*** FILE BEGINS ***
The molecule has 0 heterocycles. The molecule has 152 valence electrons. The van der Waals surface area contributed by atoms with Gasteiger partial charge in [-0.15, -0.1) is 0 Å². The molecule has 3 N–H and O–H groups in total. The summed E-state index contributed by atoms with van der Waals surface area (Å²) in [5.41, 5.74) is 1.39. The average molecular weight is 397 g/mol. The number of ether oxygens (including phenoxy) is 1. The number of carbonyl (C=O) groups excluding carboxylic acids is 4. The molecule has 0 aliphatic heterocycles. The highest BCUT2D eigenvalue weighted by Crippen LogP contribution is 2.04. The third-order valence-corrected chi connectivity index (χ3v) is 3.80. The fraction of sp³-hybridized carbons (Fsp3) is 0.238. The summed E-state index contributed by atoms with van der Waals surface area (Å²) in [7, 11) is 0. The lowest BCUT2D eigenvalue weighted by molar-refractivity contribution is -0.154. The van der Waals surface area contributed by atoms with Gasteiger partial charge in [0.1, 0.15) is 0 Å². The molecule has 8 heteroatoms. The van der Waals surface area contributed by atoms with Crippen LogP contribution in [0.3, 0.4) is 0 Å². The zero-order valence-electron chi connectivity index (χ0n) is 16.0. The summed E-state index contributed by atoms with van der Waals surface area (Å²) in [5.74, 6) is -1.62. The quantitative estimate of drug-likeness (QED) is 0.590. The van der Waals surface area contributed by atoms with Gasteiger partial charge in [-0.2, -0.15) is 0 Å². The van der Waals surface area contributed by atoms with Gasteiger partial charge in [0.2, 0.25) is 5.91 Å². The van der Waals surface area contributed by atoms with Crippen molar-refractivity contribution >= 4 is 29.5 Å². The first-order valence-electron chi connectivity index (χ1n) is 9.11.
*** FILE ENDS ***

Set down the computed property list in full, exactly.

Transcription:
The molecule has 0 heterocycles. The molecule has 152 valence electrons. The van der Waals surface area contributed by atoms with Gasteiger partial charge in [-0.15, -0.1) is 0 Å². The molecule has 3 N–H and O–H groups in total. The summed E-state index contributed by atoms with van der Waals surface area (Å²) in [5.41, 5.74) is 1.39. The average molecular weight is 397 g/mol. The number of ether oxygens (including phenoxy) is 1. The number of carbonyl (C=O) groups excluding carboxylic acids is 4. The molecule has 0 aliphatic heterocycles. The highest BCUT2D eigenvalue weighted by Crippen LogP contribution is 2.04. The third-order valence-corrected chi connectivity index (χ3v) is 3.80. The fraction of sp³-hybridized carbons (Fsp3) is 0.238. The summed E-state index contributed by atoms with van der Waals surface area (Å²) in [7, 11) is 0. The lowest BCUT2D eigenvalue weighted by molar-refractivity contribution is -0.154. The van der Waals surface area contributed by atoms with Gasteiger partial charge in [0.1, 0.15) is 0 Å². The molecule has 8 heteroatoms. The van der Waals surface area contributed by atoms with Crippen LogP contribution in [0.3, 0.4) is 0 Å². The zero-order valence-electron chi connectivity index (χ0n) is 16.0. The summed E-state index contributed by atoms with van der Waals surface area (Å²) in [5.74, 6) is -1.62. The quantitative estimate of drug-likeness (QED) is 0.590. The van der Waals surface area contributed by atoms with Gasteiger partial charge in [-0.2, -0.15) is 0 Å². The van der Waals surface area contributed by atoms with Gasteiger partial charge in [0.2, 0.25) is 5.91 Å². The van der Waals surface area contributed by atoms with Crippen molar-refractivity contribution >= 4 is 29.5 Å². The first-order valence-electron chi connectivity index (χ1n) is 9.11.